Liveblogging Sidewalk Labs’ Master Innovation and Development Plan, Entry 35: The MIDP Volume 2, The Innovations, Chapter 5: Digital Innovation, Part 3: Creating a Trusted Process for Responsible Data Use (II)

In which I get into the Urban Data Trust and make a classic South Park reference.

Previous Master Innovation and Development Plan liveblog entries and relevant documents available here

Goal 1: Implement the Urban Data Trust (pp. 420-423)

It would be responsible for overseeing “the digital governance of urban data for the IDEA District” (p. 420).

The first phase of its implementation would involve an agreement between Sidewalk Labs and Waterfront Toronto, neither of which would control it. The initial board would have five members, which “could” (sigh) include: “a data governance, privacy or intellectual property expert” (weird that these are seen as being interchangeable); “a community representative; a public-sector representative; an academic representative; and a Canadian business representative” (p. 420)

The board – likely two lawyers, a businessperson, a government official (which level of government?) and someone from the community – would be independent once established, but how would they be selected? Given the legally close relationship between Waterfront Toronto and Sidewalk Labs, there’s no way that they could select a board that had a veneer of impartiality.

You know – and I’m just spitballing here – but we already have an entity whose entire job involves representing diverse community interests. It’s called The Government. Given that this Urban Data Trust would be setting its charter and policies at the very beginning, what justification is there for not making it a public body right off the bat? To do otherwise invites accusations of conflicts of interest.

Anyways. The big hire would be a Chief Data Officer, who “would be:

  • responsible for developing the charter for the Urban Data Trust;
  • promulgating RDU Guidelines that apply to all parties proposing to collect urban data, and that respect existing privacy laws and guidelines but also seek to apply additional guidelines for addressing the unique aspects of urban data (see Page 424) [i.e., figuring out a way to square the weird urban data concept with Canadian personal information privacy law];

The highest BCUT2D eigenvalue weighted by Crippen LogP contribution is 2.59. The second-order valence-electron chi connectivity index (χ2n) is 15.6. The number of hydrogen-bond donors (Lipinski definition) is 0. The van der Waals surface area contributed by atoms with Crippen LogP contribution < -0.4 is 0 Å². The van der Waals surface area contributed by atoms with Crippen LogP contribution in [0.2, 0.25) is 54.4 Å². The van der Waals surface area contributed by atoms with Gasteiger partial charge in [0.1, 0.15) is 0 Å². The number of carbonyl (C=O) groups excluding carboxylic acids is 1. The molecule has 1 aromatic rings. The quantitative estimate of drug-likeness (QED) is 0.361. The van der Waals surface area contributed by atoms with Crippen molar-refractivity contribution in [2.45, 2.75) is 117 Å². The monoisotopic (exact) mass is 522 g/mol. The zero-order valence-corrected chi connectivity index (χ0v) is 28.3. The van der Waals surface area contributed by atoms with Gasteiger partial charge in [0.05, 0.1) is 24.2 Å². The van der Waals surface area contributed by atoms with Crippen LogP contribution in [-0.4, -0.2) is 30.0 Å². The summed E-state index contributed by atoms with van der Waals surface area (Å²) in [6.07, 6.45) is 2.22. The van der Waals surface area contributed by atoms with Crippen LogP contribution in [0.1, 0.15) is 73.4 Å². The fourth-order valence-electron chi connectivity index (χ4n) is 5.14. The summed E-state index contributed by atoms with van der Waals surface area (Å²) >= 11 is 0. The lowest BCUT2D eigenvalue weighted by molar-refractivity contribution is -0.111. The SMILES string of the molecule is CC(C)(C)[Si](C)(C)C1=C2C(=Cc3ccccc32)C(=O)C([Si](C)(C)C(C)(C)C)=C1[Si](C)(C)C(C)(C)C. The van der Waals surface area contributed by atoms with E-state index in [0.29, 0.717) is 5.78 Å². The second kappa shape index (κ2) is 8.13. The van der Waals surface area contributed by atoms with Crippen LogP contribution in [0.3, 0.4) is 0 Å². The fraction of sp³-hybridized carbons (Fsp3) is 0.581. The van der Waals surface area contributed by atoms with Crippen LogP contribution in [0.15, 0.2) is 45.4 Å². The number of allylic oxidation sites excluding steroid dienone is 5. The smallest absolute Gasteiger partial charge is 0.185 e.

• structuring oversight and review processes (including creating an appropriate privacy impact analysis (p. 429));
  • determining how the entity would be staffed, operated, and funded;
  • developing initial agreements that would govern the use and sharing of urban data; and
  • coordinating with privacy regulators and other key stakeholders, as necessary.” (p. 421)
  • Also, helping “startups, companies, and organizations understand these factors when preparing the RDU Assessment.” (p. 429 – not on main list)

Big job. Lots of responsibility. Wonder how much it would cost to run this office. And I’ll keep wondering, since this plan has no estimates at all. Funding “would need to be worked out in a consultation process” (p. 422). Indeed; why include an actual plan in a planning document, when you can always plan for more consultations? What a great way to exhaust the public and ensure that by the end, the only people paying attention are those with deep pockets and an abiding direct financial interest.

The major, and I think fatal, problem with this proposal is that it’s being undertaken at the wrong level. To use Sidewalk Labs’ language, the scale is too small for this type of organization to function well. The questions the Urban Data Trust would be asked to consider are the proper purview of either the federal or provincial governments, or both, not a tiny waterfront development funded by fees from the few businesses set up in this area. (Also, they want to pay for this with another local tax – sorry, data collection and use administration fee. How many fees does Sidewalk Labs want to charge us?)

Finally, the proposal that the Toronto Public Library be given responsibility for this job is ludicrous. They may have “expertise in managing [some types of] data and … credibility and trustworthiness …” (p. 422), but what guarantee that they can act as a business regulator? What guarantee is there that they will receive sufficient funds and resources to do their job?

This proposal seems like a cynical way to free-ride on the Library’s “trustworthiness” (almost everyone loves libraries!) by an organization that has very little of the same.

Trusting “trusts,” or, Sidewalk Labs breaks my brain

Sidewalk Labs notes that this entity is not intended to be a “trust” in the legal sense — legal trusts are not designed to benefit the general public. … While Sidewalk Labs proposes a non-profit entity, the final legal structure (and name) would be determined based on input from government, the community, researchers, and industry. Sidewalk Labs also now calls this entity the “Urban Data Trust” to clarify the proposed responsibilities [the stewardship of data]. (p. 423)

I honestly don’t know what to make of this statement as anything more than a weird exercise in semantics and public-relations jargon. The stated problem with “Civic Data Trust” was that it seemed to imply that the beneficiary would be the public, when the legal definition of “Trust” under Canadian law holds that it cannot benefit the general public.

So, changing “Civic” to “Urban” does… what? I thought the problem was with the legal definition of “trust.”

With “Urban Data Trust,” you get to keep the warm fuzzies from the word “trust” (as in, confidence in), but did anyone reading this proposal think anything other than this agency was designed to protect the public interest? That’s the whole point of the agency in Sidewalk Labs’ telling, no matter what you call it. Does Sidewalk Labs telling us that it will now be a “legal structure that provides for the independent stewardship of data,” reflecting the Open Data Institute’s concept of a “data trust” mean that it wouldn’t benefit the general public?